SUMMARY

There are a total of two real sketches in this episode. The first is the “Love Contract,” which is funny, because hey, it’s a contract to avoid sex scandals and also to preserve your reputation when your lovin’ just ain’t up to par. That’s pretty amusing.

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This is now a real product

The second, however, is “Charlie Murphy’s True Hollywood Stories.” Charlie Murphy is Eddie Murphy’s brother, and, supposedly, has been witness to some truly hilarious Hollywood events. One involved the late, great, Prince beating him mercilessly at basketball. This one was never verified. The other was this episode, depicting multiple interactions between the Murphy brothers, mostly Charlie, and legendary, also deceased, superfreak Rick James.

RickJames2
“Burned Out” is a reaction, right?

 This one is about as confirmed as it gets, because Rick James himself agreed to appear in the episode. He also appeared to have been high while filming his parts of the episode. Or perhaps after his years of substance abuse, some level of buzzed was just his default state. Whatever the reason, it made the show all the better to see Rick James’s reactions to his own past.

chappellesshowrick.jpgSo, the stories are basically about times when Rick James (played by Dave Chappelle) would do something crazy, like come over and wreck Eddie Murphy’s couch, and then Eddie and Charlie Murphy would beat the crap out of him in retaliation. Then, usually, Rick James would realize he’d gone too far and apologize, at least once by convincing several women to have sex with Charlie Murphy. When asked why he did these things, the real Rick James could only deliver the singular truth, “cocaine is a hell of a drug.”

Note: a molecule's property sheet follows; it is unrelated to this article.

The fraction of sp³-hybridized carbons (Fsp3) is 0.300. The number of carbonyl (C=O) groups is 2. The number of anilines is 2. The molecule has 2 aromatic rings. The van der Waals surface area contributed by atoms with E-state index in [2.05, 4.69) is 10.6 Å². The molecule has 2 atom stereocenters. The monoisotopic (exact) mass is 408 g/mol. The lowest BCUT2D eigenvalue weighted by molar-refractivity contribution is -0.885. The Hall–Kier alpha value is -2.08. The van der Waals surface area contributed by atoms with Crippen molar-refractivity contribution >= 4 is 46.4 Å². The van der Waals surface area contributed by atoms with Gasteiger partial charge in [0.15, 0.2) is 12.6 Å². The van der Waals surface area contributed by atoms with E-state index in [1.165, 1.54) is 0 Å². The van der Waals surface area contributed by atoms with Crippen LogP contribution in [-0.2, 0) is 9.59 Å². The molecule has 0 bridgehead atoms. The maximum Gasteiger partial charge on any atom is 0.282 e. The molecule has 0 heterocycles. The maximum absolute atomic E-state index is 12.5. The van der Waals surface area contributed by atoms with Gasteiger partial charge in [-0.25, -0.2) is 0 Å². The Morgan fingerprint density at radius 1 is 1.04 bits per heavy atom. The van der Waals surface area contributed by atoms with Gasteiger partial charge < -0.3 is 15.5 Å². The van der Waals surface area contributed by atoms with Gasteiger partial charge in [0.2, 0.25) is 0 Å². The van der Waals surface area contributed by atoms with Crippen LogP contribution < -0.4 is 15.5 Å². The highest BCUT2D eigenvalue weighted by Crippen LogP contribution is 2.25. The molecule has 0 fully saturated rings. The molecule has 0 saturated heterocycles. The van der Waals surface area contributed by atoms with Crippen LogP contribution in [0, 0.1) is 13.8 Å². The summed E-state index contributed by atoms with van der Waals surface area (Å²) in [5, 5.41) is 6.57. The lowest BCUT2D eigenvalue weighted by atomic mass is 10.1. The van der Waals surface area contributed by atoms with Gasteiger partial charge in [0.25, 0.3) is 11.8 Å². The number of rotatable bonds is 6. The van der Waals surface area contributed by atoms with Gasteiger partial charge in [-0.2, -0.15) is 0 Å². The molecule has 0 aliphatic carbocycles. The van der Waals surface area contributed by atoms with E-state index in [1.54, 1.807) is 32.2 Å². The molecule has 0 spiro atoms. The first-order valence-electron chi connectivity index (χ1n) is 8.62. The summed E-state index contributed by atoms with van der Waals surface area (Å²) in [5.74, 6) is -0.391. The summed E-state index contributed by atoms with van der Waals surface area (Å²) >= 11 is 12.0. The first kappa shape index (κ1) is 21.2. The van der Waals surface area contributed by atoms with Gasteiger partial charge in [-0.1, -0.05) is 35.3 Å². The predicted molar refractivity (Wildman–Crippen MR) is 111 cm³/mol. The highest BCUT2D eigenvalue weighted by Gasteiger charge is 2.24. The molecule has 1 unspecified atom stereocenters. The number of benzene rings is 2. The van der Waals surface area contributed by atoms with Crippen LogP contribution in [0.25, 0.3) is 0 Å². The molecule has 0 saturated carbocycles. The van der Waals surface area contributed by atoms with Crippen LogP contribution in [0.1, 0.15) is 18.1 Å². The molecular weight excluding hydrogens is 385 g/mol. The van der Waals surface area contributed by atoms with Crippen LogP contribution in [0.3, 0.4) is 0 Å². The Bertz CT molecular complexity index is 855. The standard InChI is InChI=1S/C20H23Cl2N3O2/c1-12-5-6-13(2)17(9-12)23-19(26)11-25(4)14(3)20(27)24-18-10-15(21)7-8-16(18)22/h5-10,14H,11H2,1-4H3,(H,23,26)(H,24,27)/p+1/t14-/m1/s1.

END SUMMARY

Part of the beauty of this episode is that, by intercutting Dave Chappelle playing Rick James with the real Rick James, it really sells that all the over-the-top crazy that Dave throws down is true, even if much of it was comically exaggerated. It manages to present the old adage, that truth is stranger than fiction.

PREVIOUS – 22a: Adventure Time

NEXT – 19: Fawlty Towers

If you want to check out some more by the Joker on the Sofa, check out the 100 Greatest TV Episodes of All Time or the Joker on the Sofa Reviews

If you enjoy these, please, like, share, tell your friends, like the Facebook page (https://www.facebook.com/JokerOnTheSofa/), follow on Twitter @JokerOnTheSofa, and just generally give me a little bump. I’m not getting paid, but I like to get feedback.

The whole episode is on Comedy Central if you have a provider that lets you watch it, or here are some parts: